I guess you should meet my roommate, Weevil. Not really; you shouldn’t meet him unless you’re an English teacher. It doesn’t matter what grade, although Kindergarten is preferred. The point I’m trying to make here is “Weevil can’t read”. No, really. He’s in his 20’s. And he’s white. And this story is happening right now.
Seriously. I left a copy of the previous paragraph on his pillow for him to find in the morning– almost like a kid finding his reward from the Tooth Fairy but it’s not a reward and the Tooth Fairy thinks you’re a fuckass. Weevil brought the paragraph back to me on notepaper and said that he had “already taken out the trash”– which wasn’t true by the way.
This is my roommate, Weevil.
It’s actually kinda refreshing having a roommate who can’t read. Everything in life, after all, comes down to reading. Readers know this. Non-readers don’t. Restaurants are better when you know the menu before ordering, for instance. Knowing how to read a menu can mean the difference between “surf and turf” and “surf and who’s this fucking retard I met on the internet”.
Weevil complains that work sucks and that he wants a better job. But honestly, if you can’t read then nobody is gonna make you the manager of Pizza Hut. Sure, you can handle the register but numbers are only a stone’s throw away from the English alphabet. Weevil complains that our new president is an idiot. And that’s a fine opinion to have, but if you can’t even read the Donald’s 140-character limit tweets then I’m pretty sure I know who the real idiot is. Weevil even complains that I drop the hard R — which I do. But if he can’t tell the difference on paper then he shouldn’t be able to tell me the difference in real life. And, again– Weevil is white; no white person is going to tell me I can’t use the N word– especially one that works at the local Pizza Hut.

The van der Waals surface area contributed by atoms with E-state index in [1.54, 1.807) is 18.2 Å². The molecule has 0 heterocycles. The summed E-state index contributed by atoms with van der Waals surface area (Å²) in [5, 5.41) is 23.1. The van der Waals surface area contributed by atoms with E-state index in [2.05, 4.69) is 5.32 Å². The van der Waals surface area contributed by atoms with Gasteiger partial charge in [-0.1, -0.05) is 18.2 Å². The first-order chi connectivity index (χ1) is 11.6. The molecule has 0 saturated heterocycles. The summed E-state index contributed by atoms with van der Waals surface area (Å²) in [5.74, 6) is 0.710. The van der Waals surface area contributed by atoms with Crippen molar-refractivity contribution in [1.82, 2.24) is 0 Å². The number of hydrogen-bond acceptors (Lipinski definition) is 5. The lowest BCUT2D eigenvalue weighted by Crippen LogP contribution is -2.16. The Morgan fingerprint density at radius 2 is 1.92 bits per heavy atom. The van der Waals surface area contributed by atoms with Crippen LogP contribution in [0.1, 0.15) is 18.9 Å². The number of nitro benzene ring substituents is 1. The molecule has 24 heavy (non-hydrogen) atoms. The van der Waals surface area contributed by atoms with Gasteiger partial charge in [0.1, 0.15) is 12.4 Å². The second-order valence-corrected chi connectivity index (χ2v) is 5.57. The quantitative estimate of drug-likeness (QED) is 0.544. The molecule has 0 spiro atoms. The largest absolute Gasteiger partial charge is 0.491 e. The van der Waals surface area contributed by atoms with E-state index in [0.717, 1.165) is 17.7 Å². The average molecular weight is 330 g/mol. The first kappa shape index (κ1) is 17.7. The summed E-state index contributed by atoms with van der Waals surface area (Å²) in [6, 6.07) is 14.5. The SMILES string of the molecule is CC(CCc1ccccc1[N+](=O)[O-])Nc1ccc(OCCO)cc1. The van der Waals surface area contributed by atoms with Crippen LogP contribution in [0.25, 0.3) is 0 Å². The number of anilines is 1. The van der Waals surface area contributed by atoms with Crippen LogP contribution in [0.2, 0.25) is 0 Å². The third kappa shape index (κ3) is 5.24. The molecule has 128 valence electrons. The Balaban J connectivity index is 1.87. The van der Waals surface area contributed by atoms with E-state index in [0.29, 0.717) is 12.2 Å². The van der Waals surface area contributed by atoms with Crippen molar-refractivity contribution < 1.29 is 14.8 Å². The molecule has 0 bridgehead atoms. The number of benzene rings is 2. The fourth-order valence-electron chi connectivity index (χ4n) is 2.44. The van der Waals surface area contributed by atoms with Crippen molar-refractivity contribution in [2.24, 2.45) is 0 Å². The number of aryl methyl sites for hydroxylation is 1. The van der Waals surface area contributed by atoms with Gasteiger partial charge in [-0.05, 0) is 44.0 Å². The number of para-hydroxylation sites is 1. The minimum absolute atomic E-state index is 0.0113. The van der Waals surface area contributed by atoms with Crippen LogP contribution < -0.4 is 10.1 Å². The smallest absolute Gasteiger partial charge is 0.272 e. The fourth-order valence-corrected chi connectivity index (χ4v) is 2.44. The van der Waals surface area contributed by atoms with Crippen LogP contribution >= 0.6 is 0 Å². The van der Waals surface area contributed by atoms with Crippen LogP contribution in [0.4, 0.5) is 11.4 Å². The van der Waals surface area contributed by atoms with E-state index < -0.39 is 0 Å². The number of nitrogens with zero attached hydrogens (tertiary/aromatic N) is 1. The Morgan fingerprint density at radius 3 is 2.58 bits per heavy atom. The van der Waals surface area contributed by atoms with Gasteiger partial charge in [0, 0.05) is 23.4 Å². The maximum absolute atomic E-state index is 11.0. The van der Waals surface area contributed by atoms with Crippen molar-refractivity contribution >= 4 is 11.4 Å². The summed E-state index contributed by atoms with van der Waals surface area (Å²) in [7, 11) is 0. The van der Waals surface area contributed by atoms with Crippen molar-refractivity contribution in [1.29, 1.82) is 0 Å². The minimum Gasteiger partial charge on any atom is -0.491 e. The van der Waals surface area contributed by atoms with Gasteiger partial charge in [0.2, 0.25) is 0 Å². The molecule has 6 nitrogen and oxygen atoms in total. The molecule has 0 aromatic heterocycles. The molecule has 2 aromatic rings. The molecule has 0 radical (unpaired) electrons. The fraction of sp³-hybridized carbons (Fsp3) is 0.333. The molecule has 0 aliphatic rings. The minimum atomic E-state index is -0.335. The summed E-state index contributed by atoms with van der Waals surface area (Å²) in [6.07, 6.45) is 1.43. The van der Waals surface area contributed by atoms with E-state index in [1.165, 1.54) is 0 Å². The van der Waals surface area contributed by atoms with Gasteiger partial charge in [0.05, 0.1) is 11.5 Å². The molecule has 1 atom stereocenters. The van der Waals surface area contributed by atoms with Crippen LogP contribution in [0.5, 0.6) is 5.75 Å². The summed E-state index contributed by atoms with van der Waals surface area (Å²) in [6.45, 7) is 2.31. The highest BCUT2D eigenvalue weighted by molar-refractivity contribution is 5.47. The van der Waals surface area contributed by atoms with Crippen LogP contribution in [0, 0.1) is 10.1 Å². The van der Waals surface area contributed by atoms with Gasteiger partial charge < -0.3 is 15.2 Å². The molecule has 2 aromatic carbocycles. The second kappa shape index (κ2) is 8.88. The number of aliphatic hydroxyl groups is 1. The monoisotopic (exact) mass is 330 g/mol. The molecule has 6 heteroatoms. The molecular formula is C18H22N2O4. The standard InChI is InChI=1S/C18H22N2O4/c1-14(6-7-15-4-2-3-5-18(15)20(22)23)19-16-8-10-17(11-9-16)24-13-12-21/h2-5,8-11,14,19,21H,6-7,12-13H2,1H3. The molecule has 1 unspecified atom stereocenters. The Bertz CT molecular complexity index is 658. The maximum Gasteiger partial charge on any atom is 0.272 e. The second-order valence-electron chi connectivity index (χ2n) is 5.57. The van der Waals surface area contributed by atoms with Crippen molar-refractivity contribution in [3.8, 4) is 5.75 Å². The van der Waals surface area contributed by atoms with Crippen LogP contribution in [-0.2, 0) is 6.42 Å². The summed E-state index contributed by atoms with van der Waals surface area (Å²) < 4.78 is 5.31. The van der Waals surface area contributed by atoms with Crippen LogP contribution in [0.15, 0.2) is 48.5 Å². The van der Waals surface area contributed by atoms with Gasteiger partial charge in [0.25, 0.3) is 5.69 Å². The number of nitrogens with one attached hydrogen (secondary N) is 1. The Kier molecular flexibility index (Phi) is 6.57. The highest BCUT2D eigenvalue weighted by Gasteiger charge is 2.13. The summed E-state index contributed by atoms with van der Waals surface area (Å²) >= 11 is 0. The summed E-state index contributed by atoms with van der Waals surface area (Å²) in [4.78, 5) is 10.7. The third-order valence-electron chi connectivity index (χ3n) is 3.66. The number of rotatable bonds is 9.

So I don’t even know what I was thinking when I asked him to read my script.
“This is an abomination,” he said, dropping the manuscript on the coffee table. It was a nice coffee table, by the way. It hadn’t seen a coffee spill in decades– bong spills, however, were a nightly occurrence.
“That’s a mighty big word for a person who can’t read,” I said from the kitchen. I was preparing a bowl in the kitchen– the kind of bowl that would be perfect for the coffee table.
“The ending is an insult.”
I was stunned. An insult? No, this talentless motherfucker was the real insult. I continued to pack the bowl in silence. Weevil went on another one of his finger snapping tangents. This is another thing about Weevil: he may be retarded but he sure can snap like a motherfucker. Seriously, the guy is the rain man of snapping fingers. However, that comes with the caveat of still being retarded like the rain man.
All of these mean thoughts about Weevil were distracting me from what was really bothering me: Weevil hated the script. It was a fine script, I thought. It was possibly a masterpiece unrivaled in American Film. Should the script be published I could even imagine it making tops on best seller lists. New York Times and shit. It was a script so well-done, in fact, that those who could not afford to purchase hard cover copies of it would go out and get better jobs just to support my audacious and masterful writing habit. The script was, in short, way better than Harry Potter and The Chamber of Secrets.
So why didn’t Weevil like it?
I plopped down next to Weevil on the couch and handed him the bong. “How could you not like the ending?”